Matthew Klam's male narrators in Sam the Cat
hate and need women in equal measure. By and large they're not physically violent men, but they do possess a certain free-floating aggression--the byproduct of sad childhoods, dads who treated them like losers, and moms who weren't quite all there. Indeed, throughout this troubling, masterfully written collection of stories, women never seem truly present, however central they may be. As the typically indiscriminate narrator of "Not This" explains, his girlfriend "fit my idea of the supreme woman. Why? Who gives a shit. We fell in love."
In the title story, which catapulted the author into the spotlight when it ran in The New Yorker, a guy goes out looking to get laid, then finds himself hitting on a man in drag. Other potential mates turn out to be only nominally less ersatz, with eyes "like a plastic doll's." Klam's men know that they're supposed to locate love somewhere among these zombies, but they can't find it, and this fills them with irritation and angry longing. Cumulatively, his stories paint a grim picture indeed: one of a bitter, stifled heterosexuality, leading straight to violence or to varying degrees of lifelessness. His taut, spooky prose recalls another connoisseur of erotic disappointment, Lorrie Moore. But where Moore is partial to neurotic women, Klam's subject is the guy who wishes he could transcend himself and be redeemed from the small and angry America in which he's stuck. --Emily White
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From Publishers Weekly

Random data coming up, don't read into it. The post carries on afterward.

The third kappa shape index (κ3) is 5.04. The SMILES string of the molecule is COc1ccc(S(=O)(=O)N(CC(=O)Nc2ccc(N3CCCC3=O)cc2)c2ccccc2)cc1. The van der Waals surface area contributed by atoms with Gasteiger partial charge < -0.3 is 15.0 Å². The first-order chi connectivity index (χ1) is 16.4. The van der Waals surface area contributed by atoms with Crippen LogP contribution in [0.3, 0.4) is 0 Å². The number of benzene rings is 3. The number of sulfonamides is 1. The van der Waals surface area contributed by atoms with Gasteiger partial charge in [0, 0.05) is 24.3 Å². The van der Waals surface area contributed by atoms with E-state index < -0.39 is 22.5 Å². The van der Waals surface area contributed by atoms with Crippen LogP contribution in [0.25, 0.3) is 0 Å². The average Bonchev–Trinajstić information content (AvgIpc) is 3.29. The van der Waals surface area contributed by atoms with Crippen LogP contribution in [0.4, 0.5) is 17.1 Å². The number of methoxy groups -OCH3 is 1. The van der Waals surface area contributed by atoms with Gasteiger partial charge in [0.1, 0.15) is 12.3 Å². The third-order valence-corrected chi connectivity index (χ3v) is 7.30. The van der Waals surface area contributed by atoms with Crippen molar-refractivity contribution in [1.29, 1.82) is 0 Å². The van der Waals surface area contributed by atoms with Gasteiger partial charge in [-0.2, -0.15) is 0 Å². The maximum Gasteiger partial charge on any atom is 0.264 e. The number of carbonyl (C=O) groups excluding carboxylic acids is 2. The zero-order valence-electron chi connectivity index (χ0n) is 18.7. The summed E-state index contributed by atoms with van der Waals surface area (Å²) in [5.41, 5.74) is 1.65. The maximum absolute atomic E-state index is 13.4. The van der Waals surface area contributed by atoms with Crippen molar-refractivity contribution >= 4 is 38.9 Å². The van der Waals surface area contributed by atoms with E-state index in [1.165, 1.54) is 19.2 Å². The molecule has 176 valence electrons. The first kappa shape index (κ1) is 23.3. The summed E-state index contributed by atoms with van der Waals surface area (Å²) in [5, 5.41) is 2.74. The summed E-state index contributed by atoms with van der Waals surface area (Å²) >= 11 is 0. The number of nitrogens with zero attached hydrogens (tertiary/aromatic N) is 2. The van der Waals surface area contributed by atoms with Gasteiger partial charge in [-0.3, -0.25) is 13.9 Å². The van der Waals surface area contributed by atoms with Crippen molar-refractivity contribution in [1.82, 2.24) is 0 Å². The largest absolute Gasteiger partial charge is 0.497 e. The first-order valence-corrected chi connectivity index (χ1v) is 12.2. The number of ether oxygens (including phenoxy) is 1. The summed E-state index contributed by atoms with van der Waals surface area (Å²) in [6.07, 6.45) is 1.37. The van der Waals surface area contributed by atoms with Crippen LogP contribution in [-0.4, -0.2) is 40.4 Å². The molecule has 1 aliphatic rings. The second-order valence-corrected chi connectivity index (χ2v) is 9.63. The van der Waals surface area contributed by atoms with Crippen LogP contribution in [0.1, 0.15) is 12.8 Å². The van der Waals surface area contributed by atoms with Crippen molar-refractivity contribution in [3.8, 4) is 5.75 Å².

Prosperous, morally addled young Americans wallow and flail in a glossy, unsettling consumer wonderland in Klam's unnervingly dead-on debut collection of seven long stories. Capturing contemporary speech and thought patterns as few writers can, Klam practically channels his protagonists, allowing them to inhabit him rather than the other way around. In the hilarious title story, a testosterone-crazed advertising executive is forced to reconsider his sexuality when he is unexpectedly attracted to another man. Klam's choppy, declarative sentences perfectly capture the comedy of a dissolute serial monogamist raging against self-discovery and the poignant confusion that such discovery brings. In "Linda's Daddy's Loaded," a wealthy father spoils his daughter and her husband so much that the couple is nearly driven apart, longing for the days when they struggled together in relative poverty. Deftly manipulating symbols and disjunctive prose, Klam explores the existential vacuum that threatens when the American Dream is obediently followed. "The Royal Palms," an O. Henry Award-winning story, is an elegantly composed tale in which the mutely explosive disappointments of a failed marriage are silhouetted against the backdrop of a Caribbean paradise. Other psychologically penetrating entries include "Not This," about a man who relishes the possibility of donating sperm to his pompous older brother's wife, and "Issues I Dealt With in Therapy," about the reunion of two college friends at a wedding and the collision of past idealism with recent imperatives of success. Throughout the collection, Klam demonstrates his mastery of the fine art of irony, exposing the nerve endings of his complex, often tormented, sometimes funny, characters, while allowing the reader to make his or her own judgments. (May) FYI: In 1999, Klam was named one of the 20 best young fiction writers in America by the New Yorker.
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